There has been a lot of discussion concerning whether or not those couples who are divorced and re-married can receive holy Communion without a prior annulment of their first marriages. A lot of the discussion has focused on trying to integrate these couples into the life of the Church for their spiritual well-being. St. John Paul II wrote in his Apostolic Exhortation Familiaris Consortio, “the Church reaffirms her practice, which is based upon Sacred Scripture, of not admitting to Eucharistic Communion divorced persons who have remarried. They are unable to be admitted thereto from the fact that their state and condition of life objectively contradict that union of love between Christ and the Church which is signified and effected by the Eucharist.” This means, in practice, that when, for serious reasons, such as for example the children’s upbringing, a man and a woman cannot satisfy the obligation to separate, they “take on themselves the duty to live in complete continence, that is, by abstinence from the acts proper to married couples.”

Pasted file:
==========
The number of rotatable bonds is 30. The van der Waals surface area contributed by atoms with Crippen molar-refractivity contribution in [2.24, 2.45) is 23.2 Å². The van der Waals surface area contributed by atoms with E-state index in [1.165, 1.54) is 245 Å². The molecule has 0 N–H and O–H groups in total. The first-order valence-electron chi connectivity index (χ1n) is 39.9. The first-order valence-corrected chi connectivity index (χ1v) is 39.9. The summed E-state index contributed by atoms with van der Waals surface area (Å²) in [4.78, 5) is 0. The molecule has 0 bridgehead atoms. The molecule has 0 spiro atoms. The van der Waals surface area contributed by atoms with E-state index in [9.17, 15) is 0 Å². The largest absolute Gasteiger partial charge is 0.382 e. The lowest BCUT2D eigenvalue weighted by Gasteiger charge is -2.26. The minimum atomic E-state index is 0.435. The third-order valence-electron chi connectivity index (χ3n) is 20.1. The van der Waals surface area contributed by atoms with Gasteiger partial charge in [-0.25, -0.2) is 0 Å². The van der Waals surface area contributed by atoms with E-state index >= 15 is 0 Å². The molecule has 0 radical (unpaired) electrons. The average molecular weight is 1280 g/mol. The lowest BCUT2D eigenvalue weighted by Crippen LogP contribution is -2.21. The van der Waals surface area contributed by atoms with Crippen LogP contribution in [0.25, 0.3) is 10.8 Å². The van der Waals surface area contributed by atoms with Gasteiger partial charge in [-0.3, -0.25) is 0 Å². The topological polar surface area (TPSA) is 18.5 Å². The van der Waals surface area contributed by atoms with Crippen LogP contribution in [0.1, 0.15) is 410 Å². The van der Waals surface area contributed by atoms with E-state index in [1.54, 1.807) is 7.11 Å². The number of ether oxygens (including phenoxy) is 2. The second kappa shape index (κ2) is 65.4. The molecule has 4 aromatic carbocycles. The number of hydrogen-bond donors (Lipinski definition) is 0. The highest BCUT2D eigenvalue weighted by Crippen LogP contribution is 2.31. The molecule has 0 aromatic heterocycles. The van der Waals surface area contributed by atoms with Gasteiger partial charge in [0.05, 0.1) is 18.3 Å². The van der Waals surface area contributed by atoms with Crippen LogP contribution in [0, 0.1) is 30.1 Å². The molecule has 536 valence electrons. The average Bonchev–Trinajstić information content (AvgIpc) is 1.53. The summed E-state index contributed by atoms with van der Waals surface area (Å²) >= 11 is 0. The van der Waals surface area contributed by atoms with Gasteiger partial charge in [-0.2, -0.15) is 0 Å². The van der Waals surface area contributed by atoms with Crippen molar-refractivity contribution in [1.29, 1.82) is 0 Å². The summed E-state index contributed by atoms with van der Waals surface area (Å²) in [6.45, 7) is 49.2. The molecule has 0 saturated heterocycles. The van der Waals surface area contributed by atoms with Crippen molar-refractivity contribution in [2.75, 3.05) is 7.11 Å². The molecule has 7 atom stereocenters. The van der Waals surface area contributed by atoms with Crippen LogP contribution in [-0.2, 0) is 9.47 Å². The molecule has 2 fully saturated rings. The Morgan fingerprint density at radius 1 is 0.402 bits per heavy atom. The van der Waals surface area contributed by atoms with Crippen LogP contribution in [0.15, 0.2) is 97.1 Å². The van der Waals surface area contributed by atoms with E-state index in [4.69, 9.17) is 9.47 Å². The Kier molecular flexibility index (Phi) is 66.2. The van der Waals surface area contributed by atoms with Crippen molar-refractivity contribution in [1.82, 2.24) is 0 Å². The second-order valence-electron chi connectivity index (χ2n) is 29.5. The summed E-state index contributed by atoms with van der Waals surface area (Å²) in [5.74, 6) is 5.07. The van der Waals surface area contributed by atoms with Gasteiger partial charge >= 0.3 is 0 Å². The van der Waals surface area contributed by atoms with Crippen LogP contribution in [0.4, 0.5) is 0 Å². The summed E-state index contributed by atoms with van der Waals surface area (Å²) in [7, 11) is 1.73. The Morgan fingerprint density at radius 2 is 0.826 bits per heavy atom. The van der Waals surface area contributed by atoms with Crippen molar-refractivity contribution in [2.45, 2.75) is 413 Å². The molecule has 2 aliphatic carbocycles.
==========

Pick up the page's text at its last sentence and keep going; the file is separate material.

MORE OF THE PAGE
Since marriage is a public good, a public forum is required. That is why the Church has a Marriage Tribunal that the Bishop designates for marriage cases. Some divorced and remarried people have claimed that their parish priest absolved them of the sin of adultery thus these couples do not see a need to have an annulment of their prior marriages. The priest in the confessional, which deals with the internal forum, has no power to declare a marriage valid or invalid, because they are not competent to dissolve their first marriage. There can be no valid second marriage in the Church unless a declaration of nullity has been granted by the Church’s external forum, the Marriage Tribunal.